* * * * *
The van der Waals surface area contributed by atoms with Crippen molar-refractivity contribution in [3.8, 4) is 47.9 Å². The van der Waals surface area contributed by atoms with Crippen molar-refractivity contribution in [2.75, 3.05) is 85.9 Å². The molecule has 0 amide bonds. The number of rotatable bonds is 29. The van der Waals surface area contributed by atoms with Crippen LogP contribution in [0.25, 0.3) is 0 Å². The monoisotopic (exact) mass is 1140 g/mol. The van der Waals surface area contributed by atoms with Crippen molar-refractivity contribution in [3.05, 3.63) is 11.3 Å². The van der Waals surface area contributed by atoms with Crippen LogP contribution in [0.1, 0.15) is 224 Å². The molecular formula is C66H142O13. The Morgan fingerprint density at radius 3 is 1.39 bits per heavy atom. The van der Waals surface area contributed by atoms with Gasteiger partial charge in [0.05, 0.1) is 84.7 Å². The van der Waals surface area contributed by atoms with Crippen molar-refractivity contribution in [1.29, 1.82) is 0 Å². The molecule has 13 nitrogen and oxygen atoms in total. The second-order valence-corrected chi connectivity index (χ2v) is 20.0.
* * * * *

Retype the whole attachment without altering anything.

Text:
The van der Waals surface area contributed by atoms with Crippen molar-refractivity contribution in [3.8, 4) is 47.9 Å². The van der Waals surface area contributed by atoms with Crippen molar-refractivity contribution in [2.75, 3.05) is 85.9 Å². The molecule has 0 amide bonds. The number of rotatable bonds is 29. The van der Waals surface area contributed by atoms with Crippen LogP contribution in [0.25, 0.3) is 0 Å². The monoisotopic (exact) mass is 1140 g/mol. The van der Waals surface area contributed by atoms with Crippen molar-refractivity contribution in [3.05, 3.63) is 11.3 Å². The van der Waals surface area contributed by atoms with Crippen LogP contribution in [0.1, 0.15) is 224 Å². The molecular formula is C66H142O13. The Morgan fingerprint density at radius 3 is 1.39 bits per heavy atom. The van der Waals surface area contributed by atoms with Gasteiger partial charge in [0.05, 0.1) is 84.7 Å². The van der Waals surface area contributed by atoms with Crippen molar-refractivity contribution in [1.29, 1.82) is 0 Å². The molecule has 13 nitrogen and oxygen atoms in total. The second-order valence-corrected chi connectivity index (χ2v) is 20.0.